Internal structure of a varicap
|Pin configuration||anode and cathode|
In electronics, a varicap diode, varactor diode, variable capacitance diode, variable reactance diode or tuning diode is a type of diode designed to exploit the voltage-dependent capacitance of a reverse-biased p–n junction.
Electronics comprises the physics, engineering, technology and applications that deal with the emission, flow and control of electrons in vacuum and matter. The identification of the electron in 1897, along with the invention of the vacuum tube, which could amplify and rectify small electrical signals, inaugurated the field of electronics and the electron age.
A diode is a two-terminal electronic component that conducts current primarily in one direction ; it has low resistance in one direction, and high resistance in the other. A diode vacuum tube or thermionic diode is a vacuum tube with two electrodes, a heated cathode and a plate, in which electrons can flow in only one direction, from cathode to plate. A semiconductor diode, the most common type today, is a crystalline piece of semiconductor material with a p–n junction connected to two electrical terminals. Semiconductor diodes were the first semiconductor electronic devices. The discovery of asymmetric electrical conduction across the contact between a crystalline mineral and a metal was made by German physicist Ferdinand Braun in 1874. Today, most diodes are made of silicon, but other materials such as gallium arsenide and germanium are used.
Capacitance is the ratio of the change in an electric charge in a system to the corresponding change in its electric potential. There are two closely related notions of capacitance: self capacitance and mutual capacitance. Any object that can be electrically charged exhibits self capacitance. A material with a large self capacitance holds more electric charge at a given voltage than one with low capacitance. The notion of mutual capacitance is particularly important for understanding the operations of the capacitor, one of the three elementary linear electronic components.
Varactors are used as voltage-controlled capacitors. They are commonly used in voltage-controlled oscillators, parametric amplifiers, and frequency multipliers.Voltage-controlled oscillators have many applications such as frequency modulation for FM transmitters and phase-locked loops. Phase-locked loops are used for the frequency synthesizers that tune many radios, television sets, and cellular telephones.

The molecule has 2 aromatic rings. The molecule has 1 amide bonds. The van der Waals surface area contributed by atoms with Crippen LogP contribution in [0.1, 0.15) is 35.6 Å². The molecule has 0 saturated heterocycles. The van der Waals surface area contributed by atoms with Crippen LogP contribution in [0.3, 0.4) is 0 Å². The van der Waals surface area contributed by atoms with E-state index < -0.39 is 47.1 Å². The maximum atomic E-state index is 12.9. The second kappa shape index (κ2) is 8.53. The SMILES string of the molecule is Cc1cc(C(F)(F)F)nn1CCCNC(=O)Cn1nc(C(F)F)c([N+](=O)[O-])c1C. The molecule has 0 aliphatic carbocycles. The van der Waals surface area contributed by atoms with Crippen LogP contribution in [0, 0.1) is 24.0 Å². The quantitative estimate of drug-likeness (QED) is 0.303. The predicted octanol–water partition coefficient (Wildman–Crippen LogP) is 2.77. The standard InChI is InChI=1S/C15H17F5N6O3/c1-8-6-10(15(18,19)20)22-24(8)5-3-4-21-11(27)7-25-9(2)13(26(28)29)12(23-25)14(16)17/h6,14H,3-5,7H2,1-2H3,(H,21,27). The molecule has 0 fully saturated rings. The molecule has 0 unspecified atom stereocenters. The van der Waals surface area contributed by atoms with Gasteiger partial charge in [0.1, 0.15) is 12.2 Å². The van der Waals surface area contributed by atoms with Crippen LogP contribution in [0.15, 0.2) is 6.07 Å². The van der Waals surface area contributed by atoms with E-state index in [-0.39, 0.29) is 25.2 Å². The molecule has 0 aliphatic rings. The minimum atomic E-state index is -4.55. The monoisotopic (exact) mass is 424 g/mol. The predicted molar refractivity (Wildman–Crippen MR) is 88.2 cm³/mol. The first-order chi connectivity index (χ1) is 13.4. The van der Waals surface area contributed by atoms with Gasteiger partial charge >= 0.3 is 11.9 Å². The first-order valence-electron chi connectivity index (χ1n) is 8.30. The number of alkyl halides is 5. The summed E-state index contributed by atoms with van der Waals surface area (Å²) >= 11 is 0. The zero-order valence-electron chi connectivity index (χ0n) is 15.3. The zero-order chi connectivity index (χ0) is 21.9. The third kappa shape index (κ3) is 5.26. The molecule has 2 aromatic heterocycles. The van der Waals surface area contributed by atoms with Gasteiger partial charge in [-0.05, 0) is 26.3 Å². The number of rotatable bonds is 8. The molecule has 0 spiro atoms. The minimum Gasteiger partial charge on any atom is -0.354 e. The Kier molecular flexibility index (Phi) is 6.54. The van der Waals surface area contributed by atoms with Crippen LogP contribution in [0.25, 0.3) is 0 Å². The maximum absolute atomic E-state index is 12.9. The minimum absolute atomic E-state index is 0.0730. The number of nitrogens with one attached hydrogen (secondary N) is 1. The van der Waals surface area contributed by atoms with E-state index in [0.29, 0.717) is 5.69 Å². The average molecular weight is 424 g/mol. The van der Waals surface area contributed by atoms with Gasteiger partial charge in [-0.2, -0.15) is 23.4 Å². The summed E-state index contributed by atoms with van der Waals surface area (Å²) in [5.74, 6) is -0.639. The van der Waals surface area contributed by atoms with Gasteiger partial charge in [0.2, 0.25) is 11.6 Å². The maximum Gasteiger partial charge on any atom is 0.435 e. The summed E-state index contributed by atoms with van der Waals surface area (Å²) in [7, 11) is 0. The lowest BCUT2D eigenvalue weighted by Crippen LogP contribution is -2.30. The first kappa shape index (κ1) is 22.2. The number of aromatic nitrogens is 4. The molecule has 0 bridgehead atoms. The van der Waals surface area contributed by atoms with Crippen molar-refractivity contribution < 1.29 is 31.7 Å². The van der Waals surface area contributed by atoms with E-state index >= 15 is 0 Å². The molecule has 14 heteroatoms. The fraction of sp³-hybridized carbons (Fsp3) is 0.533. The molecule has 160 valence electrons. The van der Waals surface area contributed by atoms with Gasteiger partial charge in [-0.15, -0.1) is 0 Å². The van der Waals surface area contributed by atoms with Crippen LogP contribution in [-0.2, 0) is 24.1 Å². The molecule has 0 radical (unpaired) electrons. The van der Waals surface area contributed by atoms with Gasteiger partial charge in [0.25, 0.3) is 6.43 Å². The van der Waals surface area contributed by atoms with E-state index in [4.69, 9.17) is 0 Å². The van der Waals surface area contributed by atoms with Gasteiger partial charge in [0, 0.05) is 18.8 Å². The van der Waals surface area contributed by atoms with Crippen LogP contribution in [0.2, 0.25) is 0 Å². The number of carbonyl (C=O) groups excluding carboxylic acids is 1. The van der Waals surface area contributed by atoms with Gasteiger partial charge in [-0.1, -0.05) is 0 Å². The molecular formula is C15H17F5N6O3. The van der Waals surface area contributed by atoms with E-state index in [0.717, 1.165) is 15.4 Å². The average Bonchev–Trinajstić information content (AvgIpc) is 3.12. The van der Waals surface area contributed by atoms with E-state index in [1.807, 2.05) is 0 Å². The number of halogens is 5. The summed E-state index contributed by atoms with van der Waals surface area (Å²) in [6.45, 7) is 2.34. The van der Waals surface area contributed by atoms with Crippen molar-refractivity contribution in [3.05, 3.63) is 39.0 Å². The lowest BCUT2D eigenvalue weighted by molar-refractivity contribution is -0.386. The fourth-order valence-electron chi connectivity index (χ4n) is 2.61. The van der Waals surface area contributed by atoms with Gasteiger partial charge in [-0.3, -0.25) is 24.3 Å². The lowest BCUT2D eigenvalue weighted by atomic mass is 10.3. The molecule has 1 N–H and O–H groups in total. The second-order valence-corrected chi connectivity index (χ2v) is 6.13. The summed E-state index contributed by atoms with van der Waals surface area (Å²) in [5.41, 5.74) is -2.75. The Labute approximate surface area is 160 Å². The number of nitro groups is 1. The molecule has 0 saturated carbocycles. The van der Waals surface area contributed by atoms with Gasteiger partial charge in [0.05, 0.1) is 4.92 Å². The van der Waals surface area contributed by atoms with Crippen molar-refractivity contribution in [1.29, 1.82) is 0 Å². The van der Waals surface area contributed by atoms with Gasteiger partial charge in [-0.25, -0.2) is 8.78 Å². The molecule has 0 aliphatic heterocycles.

A capacitor is a passive two-terminal electronic component that stores electrical energy in an electric field. The effect of a capacitor is known as capacitance. While some capacitance exists between any two electrical conductors in proximity in a circuit, a capacitor is a component designed to add capacitance to a circuit. The capacitor was originally known as a condenser or condensator. The original name is still widely used in many languages, but not commonly in English.
A voltage-controlled oscillator (VCO) is an electronic oscillator whose oscillation frequency is controlled by a voltage input. The applied input voltage determines the instantaneous oscillation frequency. Consequently, a VCO can be used for frequency modulation (FM) or phase modulation (PM) by applying a modulating signal to the control input. A VCO is also an integral part of a phase-locked loop.
In electronics, a frequency multiplier is an electronic circuit that generates an output signal whose output frequency is a harmonic (multiple) of its input frequency. Frequency multipliers consist of a nonlinear circuit that distorts the input signal and consequently generates harmonics of the input signal. A subsequent bandpass filter selects the desired harmonic frequency and removes the unwanted fundamental and other harmonics from the output.
The varicap was developed by the Pacific Semiconductor subsidiary of the Ramo Wooldridge Corporation who received a patent for the device in June 1961. [ clarification needed ]The device name was also trademarked as the "Varicap" by TRW Semiconductors, the successor to Pacific Semiconductors, in October 1967. This helps explain the different names for the device as it came into use.
Varactors are operated in a reverse-biased state, so no DC current flows through the device. The amount of reverse bias controls the thickness of the depletion zone and therefore the varactor's junction capacitance. Generally, the depletion region thickness is proportional to the square root of the applied voltage, and capacitance is inversely proportional to the depletion region thickness. Thus, the capacitance is inversely proportional to the square root of applied voltage.
In mathematics, a square root of a number a is a number y such that y2 = a; in other words, a number y whose square (the result of multiplying the number by itself, or y ⋅ y) is a. For example, 4 and −4 are square roots of 16 because 42 = (−4)2 = 16. Every nonnegative real number a has a unique nonnegative square root, called the principal square root, which is denoted by √a, where √ is called the radical sign or radix. For example, the principal square root of 9 is 3, which is denoted by √9 = 3, because 32 = 3 · 3 = 9 and 3 is nonnegative. The term (or number) whose square root is being considered is known as the radicand. The radicand is the number or expression underneath the radical sign, in this example 9.